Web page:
By Phil Haslanger 10-04-2016

The woman in line with me had come to the National Museum of African American History and Culture came from Tulsa, Okla. — a city where both history and present reflect the realities of America.

She was an older African-American woman who knew Terence Crutcher, the 40-year old unarmed black man killed Sept. 16 by a white police officer now charged with manslaughter. The woman in line had been at his mournful prayer service the week before, then flew to Washington for the celebratory opening of this museum. 

She knew inside she would see a bit of Tulsa’s history at an exhibit of the 1921 race riot — in Oklahoma City, a riot began when white mobs killed as many as 300 black people and destroyed 35 blocks in one of the wealthiest black neighborhoods in the nation. She had helped provide some the material for the museum.

Her daughter is an Episcopal priest in Baltimore, another of the many communities that knows about the conflagrations of race. Her daughter helps lead a community organization that works to improve housing, increase job opportunities, and rebuild schools and neighborhoods.

All this before we even made it to the front door of the museum. And we were surrounded by massive crowds experiencing both the pain and the promise of the African-American experience in our country.

As an older white man entering this amazing place, I knew I had a lot to learn. I experienced the emotional impact of the museum in different ways than many of those around me.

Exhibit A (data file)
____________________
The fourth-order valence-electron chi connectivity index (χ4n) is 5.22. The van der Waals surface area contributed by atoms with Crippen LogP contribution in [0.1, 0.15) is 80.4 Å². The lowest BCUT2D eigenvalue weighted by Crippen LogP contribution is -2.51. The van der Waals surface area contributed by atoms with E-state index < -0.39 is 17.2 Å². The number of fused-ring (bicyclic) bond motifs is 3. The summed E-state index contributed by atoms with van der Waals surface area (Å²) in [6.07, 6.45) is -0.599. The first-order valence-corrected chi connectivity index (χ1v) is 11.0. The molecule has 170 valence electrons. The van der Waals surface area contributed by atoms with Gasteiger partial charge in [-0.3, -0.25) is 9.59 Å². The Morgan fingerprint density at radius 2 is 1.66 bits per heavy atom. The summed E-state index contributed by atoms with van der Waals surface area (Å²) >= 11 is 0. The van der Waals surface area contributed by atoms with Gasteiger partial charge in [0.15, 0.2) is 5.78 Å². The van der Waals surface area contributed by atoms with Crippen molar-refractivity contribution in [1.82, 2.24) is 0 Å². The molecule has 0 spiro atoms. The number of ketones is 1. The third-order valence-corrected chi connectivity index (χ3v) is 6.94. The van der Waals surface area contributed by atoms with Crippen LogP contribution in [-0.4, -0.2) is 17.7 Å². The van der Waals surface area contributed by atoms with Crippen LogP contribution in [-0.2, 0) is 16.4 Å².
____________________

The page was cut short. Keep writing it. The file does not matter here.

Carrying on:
I know some of the stories of slavery. I had lived through the civil rights era, I was horrified at the deaths of unarmed men and women, and remain horrified at the racism that has bubbled back to the surface in recent years.

I love the stories of singer Marian Anderson and baseball player Jackie Robinson, the depth of the African-American religious experience, and the power of the literature and art that have carried stories of horror and hope across generations.

But for me, these were experiences nestled in my mind. For the folks around me, they were the experiences that touched the core of their beings. But as an American, they are a part of my story — a story that has given our nation great wealth and power from its origins right up until today, at the expense of a people enslaved and exploited.

There is so much to say about the experience of this museum, but let me pick out the stories of four individuals featured there that had particular resonance for me, stories of two white people and two black people.

First, there is the story of Henry Laurens, told succinctly and vividly in a video about the economic impact of slavery in the nation that was becoming the United States.

Henry Laurens became wealthy by being a partner in the mid-1700s in one of the largest slave-trading houses in North America. In one decade, his firm oversaw the sale of more than 8,000 slaves from Africa — and he was a political leader in the Revolutionary War, first serving in the Second Continental Congress and then succeeding John Hancock as president of Congress when it passed the Articles of Confederation in 1777.

Juxtaposed with the story of Henry Laurens is the story of Olaudah Equiano, a slave whose diary from the late 1700s helps give us insight into the conditions of slaves in the colonies that would become the United States.

Equiano was enslaved when he was kidnapped from his home in what is now Nigeria at about the age of 11. Eventually he was sent across the Atlantic with 244 other enslaved Africans to Barbados. He wound up a slave in Virginia, where he was bought by a lieutenant in the British Navy and brought to England. Later he was sold to a Quaker merchant from Philadelphia, who ultimately freed him.